World-building is (in theory) an infinite task. By typing that question you were building this world, and by writing this answer I'm doing that too. I think it's important to first realize that we are always building as we go, no matter how much we want to do before we start "writing stories". That being said, I like to think of the process of world-building being broken up into two steps; world-building and world-populating.
Define some yes/no world rules across a range of areas (see below) that are accepted truths to you, the builder (and your team of builders). These are things you know to be true in the world. You need to work with constants at all times when building. This is not the time for hypothetical answers that your characters might offer to the same questions, because you shouldn't have any characters yet. The key point to this foundational step is that, it doesn't matter what the answers are; what matters is that you know what the answers are.
Leave Philosophy At The Door.
Areas you might want to consider:
Star type (main sequence or a later stage star?)
Planetary position (in the circumstellar habitable zone?)
Planetary movement (moving towards the star or away from it?)
Planet type (Earth analog, gas giant, iron core?)
Atmosphere (Is there one?)
Deity Existence (Do divine beings exist?)
Deity Scope (Universal?, Planetary?, City-sized?, Smaller?, Or do they having a different sorting order altogether?)
Evolutionary system (Adam & Eve, Darwin?, Lamarckian?, Something Else?)
It's difficult to pin down an exact set of areas to divide possible questions up into, because the way you categorize things might be slightly different from person to person.
For example: "Is climate part of physical geography or separate?" "Well that's semantics, isn't it?"
Either way, you'll most likely look at both climate and physical geography during your world-building.
Populating your world is giving life to it. I like to think of it in a very binary style of objects and events. Objects are things that appear in the world, events are things that give my objects a reference to time. My characters, species, regions, settlements, food stuffs, political states, deities, rivers etc. are all objects. Their births, deaths, battles, coronations, adventures, floods, foundations, destructions are all events.
IMHO, world populating comes after world building. Populating before building could lead to inconsistencies down the line. You might want that, but if you don't, it's a real headache.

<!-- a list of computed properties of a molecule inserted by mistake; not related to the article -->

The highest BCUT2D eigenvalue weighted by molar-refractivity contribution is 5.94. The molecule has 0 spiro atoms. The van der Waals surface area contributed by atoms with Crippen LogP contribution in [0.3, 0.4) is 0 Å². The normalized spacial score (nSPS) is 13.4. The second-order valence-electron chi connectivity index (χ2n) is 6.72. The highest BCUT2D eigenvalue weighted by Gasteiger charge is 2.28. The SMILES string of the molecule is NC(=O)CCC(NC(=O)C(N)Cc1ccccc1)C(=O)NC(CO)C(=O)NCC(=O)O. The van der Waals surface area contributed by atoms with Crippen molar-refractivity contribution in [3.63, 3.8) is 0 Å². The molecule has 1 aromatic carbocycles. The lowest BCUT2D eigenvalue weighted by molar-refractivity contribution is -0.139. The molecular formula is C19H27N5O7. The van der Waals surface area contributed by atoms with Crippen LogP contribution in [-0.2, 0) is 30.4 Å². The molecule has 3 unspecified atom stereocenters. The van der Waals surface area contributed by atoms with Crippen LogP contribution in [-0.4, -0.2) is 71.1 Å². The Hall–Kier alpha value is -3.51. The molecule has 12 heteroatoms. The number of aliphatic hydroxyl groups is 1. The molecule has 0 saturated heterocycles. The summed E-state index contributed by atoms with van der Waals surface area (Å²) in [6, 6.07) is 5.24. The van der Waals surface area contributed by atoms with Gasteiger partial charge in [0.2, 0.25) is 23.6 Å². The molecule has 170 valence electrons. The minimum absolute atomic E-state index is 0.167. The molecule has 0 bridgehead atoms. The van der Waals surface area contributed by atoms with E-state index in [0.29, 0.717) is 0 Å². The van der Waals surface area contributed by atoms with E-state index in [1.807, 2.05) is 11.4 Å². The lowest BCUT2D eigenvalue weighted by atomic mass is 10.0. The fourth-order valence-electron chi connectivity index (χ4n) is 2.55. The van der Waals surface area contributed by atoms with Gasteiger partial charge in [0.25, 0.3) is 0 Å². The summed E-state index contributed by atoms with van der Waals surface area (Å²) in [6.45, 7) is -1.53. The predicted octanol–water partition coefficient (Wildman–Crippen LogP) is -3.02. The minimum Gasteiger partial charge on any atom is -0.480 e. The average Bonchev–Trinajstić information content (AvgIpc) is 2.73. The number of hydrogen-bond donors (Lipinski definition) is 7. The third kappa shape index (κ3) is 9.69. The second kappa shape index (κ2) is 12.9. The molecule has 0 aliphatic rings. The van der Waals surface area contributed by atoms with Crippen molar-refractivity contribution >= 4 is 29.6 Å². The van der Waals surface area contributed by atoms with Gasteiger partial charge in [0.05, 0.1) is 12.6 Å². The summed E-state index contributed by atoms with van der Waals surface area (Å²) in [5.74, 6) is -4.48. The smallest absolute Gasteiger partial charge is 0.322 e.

Consider this one early on. Time is constant, the numbers and dates we mention are just overlays or masks to help us understand it more easily. A timeline will help you get a sense of perspective for where your story/ies will be taking place in the history of the world. Start with the largest chunks and then subdivide to give greater detail. In the real world our largest chunks are special (species) related. Dinosaurs(saurians), followed by mammals. You might want to do something similar. We then tend to divide this on sub-levels based on technological/evolutionary/physical developments; stone, copper, bronze, iron, steel, renaissance, enlightenment, industrial, digital etc. It makes no difference how you do this, because at the end of the day you're only ever counting seconds :).
General To Detailed:
Populate your world like you would paint a picture. Sketch it out first, then add greater and greater levels of detail in a logically sound order. If you want to add a character into your world and say they are born in region A at this time, it would make sense to already know what the majority species living in that region at that time is. Is your character therefore fitting the mould or from a minority?
Start at the beginning of your timeline, and sketch out where your species are going to be. Work through your timeline and move them about a bit. With the movement of your species, you're ready to look at cultures & languages. Different cultures and languages (in theory) come about due to the break-up and dispersal of groups of a species to different locations, who then lose contact with each other long enough to affect their customs & speech. If you follow this theory, you can't comfortably know where and when you will have different cultures & languages until you know how your species spread, separate and come to settle.
Warning: you may not want to worry about this level of thought & detail. But for those "purists" out there, the spread of your species across your world will determine how you design where your cultures & languages originate from and they themselves spread to.
There are others who will say jump right in and have a go, and that might work for you. I think it all comes down to this question: Is your world for one story or for many? If you're only going to tell one story from one point in time, your world is 2D, and you can jump right in and start from wherever you like. If you are planning on having multiple stories, hundreds or even thousands of years apart, you've got a 3D (or perhaps MD: multi-dimensional) world. The stories that happen chronologically later need to agree with those that happen chronologically earlier, but there is no guarantee the order you write them in is the order they happen in your world. If you're planning a 3D/MD world, I recommend following the example above.